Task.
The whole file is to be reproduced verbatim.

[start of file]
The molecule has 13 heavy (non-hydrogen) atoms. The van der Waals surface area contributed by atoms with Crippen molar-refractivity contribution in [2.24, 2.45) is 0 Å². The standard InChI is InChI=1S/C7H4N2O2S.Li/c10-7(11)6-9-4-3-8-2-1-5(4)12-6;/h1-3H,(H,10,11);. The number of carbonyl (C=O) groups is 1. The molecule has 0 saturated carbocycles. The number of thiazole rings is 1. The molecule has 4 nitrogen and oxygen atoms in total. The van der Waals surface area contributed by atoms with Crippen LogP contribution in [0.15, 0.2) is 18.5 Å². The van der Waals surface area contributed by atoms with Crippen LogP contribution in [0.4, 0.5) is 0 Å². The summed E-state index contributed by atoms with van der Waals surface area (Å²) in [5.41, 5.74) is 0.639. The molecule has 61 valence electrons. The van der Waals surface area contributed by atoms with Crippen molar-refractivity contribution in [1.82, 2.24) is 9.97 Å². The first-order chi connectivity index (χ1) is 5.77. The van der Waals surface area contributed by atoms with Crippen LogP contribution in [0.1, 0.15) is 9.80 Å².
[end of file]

The molecule has 13 heavy (non-hydrogen) atoms. The van der Waals surface area contributed by atoms with Crippen molar-refractivity contribution in [2.24, 2.45) is 0 Å². The standard InChI is InChI=1S/C7H4N2O2S.Li/c10-7(11)6-9-4-3-8-2-1-5(4)12-6;/h1-3H,(H,10,11);. The number of carbonyl (C=O) groups is 1. The molecule has 0 saturated carbocycles. The number of thiazole rings is 1. The molecule has 4 nitrogen and oxygen atoms in total. The van der Waals surface area contributed by atoms with Crippen LogP contribution in [0.15, 0.2) is 18.5 Å². The van der Waals surface area contributed by atoms with Crippen LogP contribution in [0.4, 0.5) is 0 Å². The summed E-state index contributed by atoms with van der Waals surface area (Å²) in [5.41, 5.74) is 0.639. The molecule has 61 valence electrons. The van der Waals surface area contributed by atoms with Crippen molar-refractivity contribution in [1.82, 2.24) is 9.97 Å². The first-order chi connectivity index (χ1) is 5.77. The van der Waals surface area contributed by atoms with Crippen LogP contribution in [0.1, 0.15) is 9.80 Å².